In the past: a man crawls desperately through a claustrophobic escape tunnel beneath a POW camp in the Cambridgeshire Fens. Above, a shadow passes across the moon, while ahead only death awaits him. In the present: Philip Dryden is reporting on an archaeological dig at the old POW camp when a body is uncovered. But there is something odd: the man appears to have been shot in the head, and the position indicates that he was trying to get into the camp, not escape it. It's a puzzle which excites Dryden far more than the archaeologists or the police. That is, until a second, more recent, body is discovered ...
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Jim Kelly is a journalist. He lives in Ely with the biographer Midge Gillies and their young daughter. The Moon Tunnel is his third novel, following The Water Clock, which was shortlisted for the CWA John Creasey Award 2002, and The Fire Baby, chosen by Booklist magazine as one of the top ten crime novels of 2003. In 2006 Jim Kelly was awarded the Dagger in the Library by the Crime Writers' Association for a body of work 'giving greatest enjoyment to crime fiction readers'. His new hardback, The Coldest Blood, is now available from Michael Joseph.From Booklist:
*Starred Review* Kelly's hero, journalist Philip Dryden, is so beautifully drawn, so credibly complex, that he makes most other contemporary mystery heroes and heroines look like fumblings on an Etch-A-Sketch. Five years before this series opens (this is the third installment), Dryden was a rising Fleet Street star married to a successful actress. A car crash plunged his wife into and out of a coma in what is termed locked-in syndrome. Dryden moved to the Black Fens of England, to be near his wife's perpetual-care residence, and now works for the Crow, a paper with a tiny circulation. Dryden's restlessness, isolation, and professional pride drive him to seek out stories and pursue them long past police interest. Here, he checks in at an archaeological dig. As the buildings from an old POW camp for Italian soldiers captured during World War II are cleared, some Anglo-Saxon treasures are unearthed. And a skeleton is found in the tunnel, a bullet hole in the forehead. The man is identified as an Italian POW. Why was he was crawling into the tunnel rather than out? Dryden picks up the story where police interest drops off. What makes the Dryden novels especially intriguing is Kelly's take on his deeply depressed hero. Rather than portraying a man just going through the motions, Kelly shows Dryden to be much more human and noble: the scenes with his wife are both tragic and loving; his love for journalism is intact, even in reduced circumstances; he's searching but never self-pitying. Dryden is a man to watch. Connie Fletcher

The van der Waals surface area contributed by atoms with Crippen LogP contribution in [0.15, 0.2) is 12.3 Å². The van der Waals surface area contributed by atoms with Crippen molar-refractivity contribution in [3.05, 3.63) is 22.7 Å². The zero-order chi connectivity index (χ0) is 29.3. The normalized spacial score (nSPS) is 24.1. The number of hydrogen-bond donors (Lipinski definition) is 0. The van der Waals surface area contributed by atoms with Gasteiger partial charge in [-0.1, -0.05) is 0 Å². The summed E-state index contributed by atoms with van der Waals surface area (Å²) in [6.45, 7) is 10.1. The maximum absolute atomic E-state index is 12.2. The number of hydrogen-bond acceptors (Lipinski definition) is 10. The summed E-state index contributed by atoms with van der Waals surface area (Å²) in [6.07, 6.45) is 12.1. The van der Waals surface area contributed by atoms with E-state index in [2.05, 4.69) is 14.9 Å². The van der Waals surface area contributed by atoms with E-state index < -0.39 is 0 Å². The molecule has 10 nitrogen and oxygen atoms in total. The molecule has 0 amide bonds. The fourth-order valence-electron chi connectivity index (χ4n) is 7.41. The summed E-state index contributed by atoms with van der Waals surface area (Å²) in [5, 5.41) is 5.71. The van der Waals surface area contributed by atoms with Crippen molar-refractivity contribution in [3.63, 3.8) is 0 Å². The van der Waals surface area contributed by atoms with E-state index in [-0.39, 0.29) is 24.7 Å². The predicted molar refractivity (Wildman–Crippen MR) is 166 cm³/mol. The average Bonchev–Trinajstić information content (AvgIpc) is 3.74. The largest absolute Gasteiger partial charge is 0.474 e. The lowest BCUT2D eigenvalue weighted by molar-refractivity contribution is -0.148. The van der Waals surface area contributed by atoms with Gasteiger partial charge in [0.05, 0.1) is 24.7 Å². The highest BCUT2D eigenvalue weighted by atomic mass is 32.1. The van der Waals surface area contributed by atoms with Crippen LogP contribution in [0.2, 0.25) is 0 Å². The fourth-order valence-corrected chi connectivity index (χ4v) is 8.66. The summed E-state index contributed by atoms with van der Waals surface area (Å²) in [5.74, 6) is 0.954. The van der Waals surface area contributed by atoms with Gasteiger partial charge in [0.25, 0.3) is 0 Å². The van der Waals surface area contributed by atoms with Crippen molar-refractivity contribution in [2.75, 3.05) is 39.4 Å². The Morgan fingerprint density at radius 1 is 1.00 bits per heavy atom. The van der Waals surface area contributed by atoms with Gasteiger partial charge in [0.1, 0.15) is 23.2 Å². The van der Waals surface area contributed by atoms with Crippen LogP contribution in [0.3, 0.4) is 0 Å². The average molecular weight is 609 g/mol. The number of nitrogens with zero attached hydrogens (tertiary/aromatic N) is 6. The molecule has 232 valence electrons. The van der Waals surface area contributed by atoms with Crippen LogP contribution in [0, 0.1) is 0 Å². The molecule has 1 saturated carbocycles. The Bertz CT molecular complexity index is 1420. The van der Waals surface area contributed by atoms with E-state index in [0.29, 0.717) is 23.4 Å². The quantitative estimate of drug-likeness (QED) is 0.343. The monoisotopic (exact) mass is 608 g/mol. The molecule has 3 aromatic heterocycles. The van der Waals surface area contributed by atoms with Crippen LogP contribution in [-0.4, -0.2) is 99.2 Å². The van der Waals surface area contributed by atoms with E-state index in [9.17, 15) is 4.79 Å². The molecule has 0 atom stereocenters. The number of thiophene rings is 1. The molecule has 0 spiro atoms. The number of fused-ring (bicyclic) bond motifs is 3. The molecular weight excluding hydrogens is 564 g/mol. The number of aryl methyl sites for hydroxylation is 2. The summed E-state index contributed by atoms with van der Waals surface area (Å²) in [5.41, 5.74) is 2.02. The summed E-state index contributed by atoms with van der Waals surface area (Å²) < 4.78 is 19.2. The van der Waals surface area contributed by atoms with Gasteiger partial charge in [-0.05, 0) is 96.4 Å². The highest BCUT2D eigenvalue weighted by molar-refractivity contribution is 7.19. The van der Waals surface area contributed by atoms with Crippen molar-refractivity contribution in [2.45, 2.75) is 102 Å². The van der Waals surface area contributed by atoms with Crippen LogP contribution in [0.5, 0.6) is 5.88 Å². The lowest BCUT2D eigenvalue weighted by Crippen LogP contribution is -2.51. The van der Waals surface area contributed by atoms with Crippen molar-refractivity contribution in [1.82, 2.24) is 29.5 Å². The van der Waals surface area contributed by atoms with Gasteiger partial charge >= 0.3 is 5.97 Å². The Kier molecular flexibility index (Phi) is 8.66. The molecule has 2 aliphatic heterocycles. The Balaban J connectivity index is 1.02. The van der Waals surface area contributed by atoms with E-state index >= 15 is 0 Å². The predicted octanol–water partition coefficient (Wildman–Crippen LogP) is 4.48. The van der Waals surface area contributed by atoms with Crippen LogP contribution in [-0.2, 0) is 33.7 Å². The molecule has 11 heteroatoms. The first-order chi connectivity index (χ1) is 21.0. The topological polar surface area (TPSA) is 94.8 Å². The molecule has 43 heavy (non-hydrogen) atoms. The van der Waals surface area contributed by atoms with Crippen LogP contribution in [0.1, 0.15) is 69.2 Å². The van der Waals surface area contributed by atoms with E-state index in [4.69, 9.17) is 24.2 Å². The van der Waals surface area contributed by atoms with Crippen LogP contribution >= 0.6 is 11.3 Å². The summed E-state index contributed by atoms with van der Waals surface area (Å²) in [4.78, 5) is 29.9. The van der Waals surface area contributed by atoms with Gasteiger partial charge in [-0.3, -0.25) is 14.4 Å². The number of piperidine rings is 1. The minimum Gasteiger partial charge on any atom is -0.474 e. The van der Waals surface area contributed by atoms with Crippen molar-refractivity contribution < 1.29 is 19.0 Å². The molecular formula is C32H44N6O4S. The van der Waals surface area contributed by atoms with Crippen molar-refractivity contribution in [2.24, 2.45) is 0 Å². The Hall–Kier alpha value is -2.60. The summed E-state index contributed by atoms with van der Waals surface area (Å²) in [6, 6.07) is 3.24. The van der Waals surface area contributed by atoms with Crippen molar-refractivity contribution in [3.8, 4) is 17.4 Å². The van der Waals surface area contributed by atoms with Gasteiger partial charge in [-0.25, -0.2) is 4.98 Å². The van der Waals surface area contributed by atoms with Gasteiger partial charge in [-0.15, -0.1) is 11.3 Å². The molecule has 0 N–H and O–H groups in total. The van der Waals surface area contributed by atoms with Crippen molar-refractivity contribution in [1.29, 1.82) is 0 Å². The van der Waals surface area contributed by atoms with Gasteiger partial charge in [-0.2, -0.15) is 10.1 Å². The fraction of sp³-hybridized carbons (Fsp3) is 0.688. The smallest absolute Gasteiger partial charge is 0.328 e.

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Book Description Penguin, 2006. Paperback. Book Condition: Brand New. 400 pages. In Stock. Bookseller Inventory # zk0141018631
Book Description Penguin UK, 2006. Book Condition: new. Shiny and new! Expect delivery in 20 days. Bookseller Inventory # 9780141018638-1
Book Description Penguin UK, 2006. Mass Market Paperback. Book Condition: New. book. Bookseller Inventory # M0141018631
Book Description Penguin UK, 2006. Mass Market Paperback. Book Condition: New. Never used!. Bookseller Inventory # P110141018631